As we look forward to the end of the #SaferAtHome period and planned to welcome the residents back into other sections of their homes, Andrew Hall, regional manager of Orkin West LA called to offer a special complimentary treatment, VitalClean which is a powerful disinfectant service for businesses. Now we can be assured that the common areas are ready for residents to safely enjoy again, when the sheltering order is lifted.
Finally, we are thankful for another survival gift for the seniors. The Elders are receiving facial masks, donated by the Lucas Museum. It is a great coming out gift.
WEDC is proud of the diversity in its housing communities where no fewer than 10 cultures live harmoniously and often work to find common ground in any situation. All of the angel neighbors have added to the viability of this community by giving unselfishly. This is so important because a majority who are elders age 62+ who are vulnerable and advised the shelter-in-place.
Not enough can be said about the willingness of the WEDC team to go the extra mile in serving the residents and partnering with community efforts. In order to encourage our residents to remain in their apartments, the team insures that the meals in professionally sealed containers are appropriately delivered to the doors, observing social distance standards and with proper personal equipment – mask and gloves. They assist with distribution of other gifts and resources.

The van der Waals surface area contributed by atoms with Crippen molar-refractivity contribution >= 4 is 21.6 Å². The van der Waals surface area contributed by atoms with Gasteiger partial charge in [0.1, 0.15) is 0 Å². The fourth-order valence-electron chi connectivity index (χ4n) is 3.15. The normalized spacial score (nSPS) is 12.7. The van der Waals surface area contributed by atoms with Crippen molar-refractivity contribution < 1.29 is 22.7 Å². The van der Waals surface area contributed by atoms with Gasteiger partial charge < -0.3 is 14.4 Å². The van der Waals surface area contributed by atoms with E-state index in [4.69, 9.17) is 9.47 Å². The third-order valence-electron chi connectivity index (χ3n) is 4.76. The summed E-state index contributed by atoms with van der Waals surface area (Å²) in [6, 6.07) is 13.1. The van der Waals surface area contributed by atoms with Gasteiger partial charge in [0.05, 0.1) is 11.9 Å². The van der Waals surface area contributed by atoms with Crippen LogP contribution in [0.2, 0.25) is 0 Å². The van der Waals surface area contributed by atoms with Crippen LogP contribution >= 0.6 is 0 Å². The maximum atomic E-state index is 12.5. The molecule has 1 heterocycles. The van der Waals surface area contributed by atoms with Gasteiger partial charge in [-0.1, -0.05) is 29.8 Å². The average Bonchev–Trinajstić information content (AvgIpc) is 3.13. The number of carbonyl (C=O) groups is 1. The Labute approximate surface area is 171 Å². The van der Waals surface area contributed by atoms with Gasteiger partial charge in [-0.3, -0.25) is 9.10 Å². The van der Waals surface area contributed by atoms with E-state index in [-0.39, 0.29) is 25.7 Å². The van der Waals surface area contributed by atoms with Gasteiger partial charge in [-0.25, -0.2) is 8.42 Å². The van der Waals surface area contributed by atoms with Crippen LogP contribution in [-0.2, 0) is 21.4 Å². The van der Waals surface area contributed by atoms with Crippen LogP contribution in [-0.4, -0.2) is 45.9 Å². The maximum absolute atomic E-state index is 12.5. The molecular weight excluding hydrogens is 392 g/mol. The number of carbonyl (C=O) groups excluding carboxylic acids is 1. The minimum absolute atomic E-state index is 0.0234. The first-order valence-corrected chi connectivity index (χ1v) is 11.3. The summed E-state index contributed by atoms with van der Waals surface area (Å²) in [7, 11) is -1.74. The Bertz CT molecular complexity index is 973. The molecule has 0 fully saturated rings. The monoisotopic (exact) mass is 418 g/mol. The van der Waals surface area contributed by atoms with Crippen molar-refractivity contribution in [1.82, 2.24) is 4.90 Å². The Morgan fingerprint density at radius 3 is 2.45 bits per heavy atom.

Finally, the work of our US Congressmembers enables WEDC to keep its operations at a standard which the community needs and deserves. Thanks must be extended to Congresswoman Karen Bass, chair of the Congressional Black Caucus, whose webinars keep us informed so that we can pay that knowledge forward to serve our community. And Congresswoman Maxine Waters, as chair of the House Financial Services Committee oversees the work that led to the CARES Act and its equitable distribution.